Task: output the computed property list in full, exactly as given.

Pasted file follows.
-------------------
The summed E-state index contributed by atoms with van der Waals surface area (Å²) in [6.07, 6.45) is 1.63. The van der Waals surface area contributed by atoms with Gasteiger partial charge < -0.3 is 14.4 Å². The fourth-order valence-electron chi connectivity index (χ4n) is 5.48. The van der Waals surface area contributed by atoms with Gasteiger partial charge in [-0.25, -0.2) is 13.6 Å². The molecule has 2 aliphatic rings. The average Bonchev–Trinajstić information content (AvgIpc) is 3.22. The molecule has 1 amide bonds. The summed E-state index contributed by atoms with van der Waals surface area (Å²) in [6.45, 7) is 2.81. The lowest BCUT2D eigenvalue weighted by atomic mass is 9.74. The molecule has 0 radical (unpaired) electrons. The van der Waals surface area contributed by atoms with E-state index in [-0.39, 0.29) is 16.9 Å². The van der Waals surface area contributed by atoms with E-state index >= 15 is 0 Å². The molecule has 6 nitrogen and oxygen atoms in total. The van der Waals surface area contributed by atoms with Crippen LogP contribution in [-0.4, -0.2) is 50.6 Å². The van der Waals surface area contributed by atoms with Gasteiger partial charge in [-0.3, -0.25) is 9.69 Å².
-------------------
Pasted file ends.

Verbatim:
The summed E-state index contributed by atoms with van der Waals surface area (Å²) in [6.07, 6.45) is 1.63. The van der Waals surface area contributed by atoms with Gasteiger partial charge < -0.3 is 14.4 Å². The fourth-order valence-electron chi connectivity index (χ4n) is 5.48. The van der Waals surface area contributed by atoms with Gasteiger partial charge in [-0.25, -0.2) is 13.6 Å². The molecule has 2 aliphatic rings. The average Bonchev–Trinajstić information content (AvgIpc) is 3.22. The molecule has 1 amide bonds. The summed E-state index contributed by atoms with van der Waals surface area (Å²) in [6.45, 7) is 2.81. The lowest BCUT2D eigenvalue weighted by atomic mass is 9.74. The molecule has 0 radical (unpaired) electrons. The van der Waals surface area contributed by atoms with E-state index in [-0.39, 0.29) is 16.9 Å². The van der Waals surface area contributed by atoms with E-state index >= 15 is 0 Å². The molecule has 6 nitrogen and oxygen atoms in total. The van der Waals surface area contributed by atoms with Crippen LogP contribution in [-0.4, -0.2) is 50.6 Å². The van der Waals surface area contributed by atoms with Gasteiger partial charge in [-0.3, -0.25) is 9.69 Å².